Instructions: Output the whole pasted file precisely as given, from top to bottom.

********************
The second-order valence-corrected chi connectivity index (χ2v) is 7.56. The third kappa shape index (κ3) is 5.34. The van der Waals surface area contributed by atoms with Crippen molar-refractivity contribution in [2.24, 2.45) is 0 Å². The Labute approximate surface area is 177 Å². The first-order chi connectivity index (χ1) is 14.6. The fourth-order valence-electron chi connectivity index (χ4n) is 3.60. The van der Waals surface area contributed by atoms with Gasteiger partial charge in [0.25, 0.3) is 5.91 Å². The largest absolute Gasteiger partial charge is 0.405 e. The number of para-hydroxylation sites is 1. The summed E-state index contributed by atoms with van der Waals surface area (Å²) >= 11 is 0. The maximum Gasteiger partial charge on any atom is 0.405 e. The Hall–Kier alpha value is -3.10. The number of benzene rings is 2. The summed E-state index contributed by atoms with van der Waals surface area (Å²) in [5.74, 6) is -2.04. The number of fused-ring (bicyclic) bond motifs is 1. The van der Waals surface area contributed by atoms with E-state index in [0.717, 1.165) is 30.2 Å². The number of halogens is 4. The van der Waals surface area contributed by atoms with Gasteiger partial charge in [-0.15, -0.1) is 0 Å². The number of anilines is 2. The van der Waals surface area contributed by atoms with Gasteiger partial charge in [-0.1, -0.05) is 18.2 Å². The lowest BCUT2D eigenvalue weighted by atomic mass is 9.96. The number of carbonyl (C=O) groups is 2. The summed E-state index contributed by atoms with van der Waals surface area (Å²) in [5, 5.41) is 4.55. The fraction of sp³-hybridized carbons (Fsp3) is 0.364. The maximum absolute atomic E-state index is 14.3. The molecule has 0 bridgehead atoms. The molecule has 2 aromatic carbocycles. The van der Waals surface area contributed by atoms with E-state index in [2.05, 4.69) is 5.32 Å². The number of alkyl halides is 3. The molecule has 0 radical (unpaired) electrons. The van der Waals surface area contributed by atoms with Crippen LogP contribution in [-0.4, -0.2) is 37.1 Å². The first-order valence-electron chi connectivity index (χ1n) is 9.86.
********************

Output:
The second-order valence-corrected chi connectivity index (χ2v) is 7.56. The third kappa shape index (κ3) is 5.34. The van der Waals surface area contributed by atoms with Crippen molar-refractivity contribution in [2.24, 2.45) is 0 Å². The Labute approximate surface area is 177 Å². The first-order chi connectivity index (χ1) is 14.6. The fourth-order valence-electron chi connectivity index (χ4n) is 3.60. The van der Waals surface area contributed by atoms with Gasteiger partial charge in [0.25, 0.3) is 5.91 Å². The largest absolute Gasteiger partial charge is 0.405 e. The number of para-hydroxylation sites is 1. The summed E-state index contributed by atoms with van der Waals surface area (Å²) >= 11 is 0. The maximum Gasteiger partial charge on any atom is 0.405 e. The Hall–Kier alpha value is -3.10. The number of benzene rings is 2. The summed E-state index contributed by atoms with van der Waals surface area (Å²) in [5.74, 6) is -2.04. The number of fused-ring (bicyclic) bond motifs is 1. The van der Waals surface area contributed by atoms with E-state index in [0.717, 1.165) is 30.2 Å². The number of halogens is 4. The van der Waals surface area contributed by atoms with Gasteiger partial charge in [-0.15, -0.1) is 0 Å². The number of anilines is 2. The van der Waals surface area contributed by atoms with Gasteiger partial charge in [-0.1, -0.05) is 18.2 Å². The lowest BCUT2D eigenvalue weighted by atomic mass is 9.96. The number of carbonyl (C=O) groups is 2. The summed E-state index contributed by atoms with van der Waals surface area (Å²) in [5, 5.41) is 4.55. The fraction of sp³-hybridized carbons (Fsp3) is 0.364. The maximum absolute atomic E-state index is 14.3. The molecule has 0 bridgehead atoms. The molecule has 2 aromatic carbocycles. The van der Waals surface area contributed by atoms with E-state index in [2.05, 4.69) is 5.32 Å². The number of alkyl halides is 3. The molecule has 0 radical (unpaired) electrons. The van der Waals surface area contributed by atoms with Crippen LogP contribution in [-0.4, -0.2) is 37.1 Å². The first-order valence-electron chi connectivity index (χ1n) is 9.86.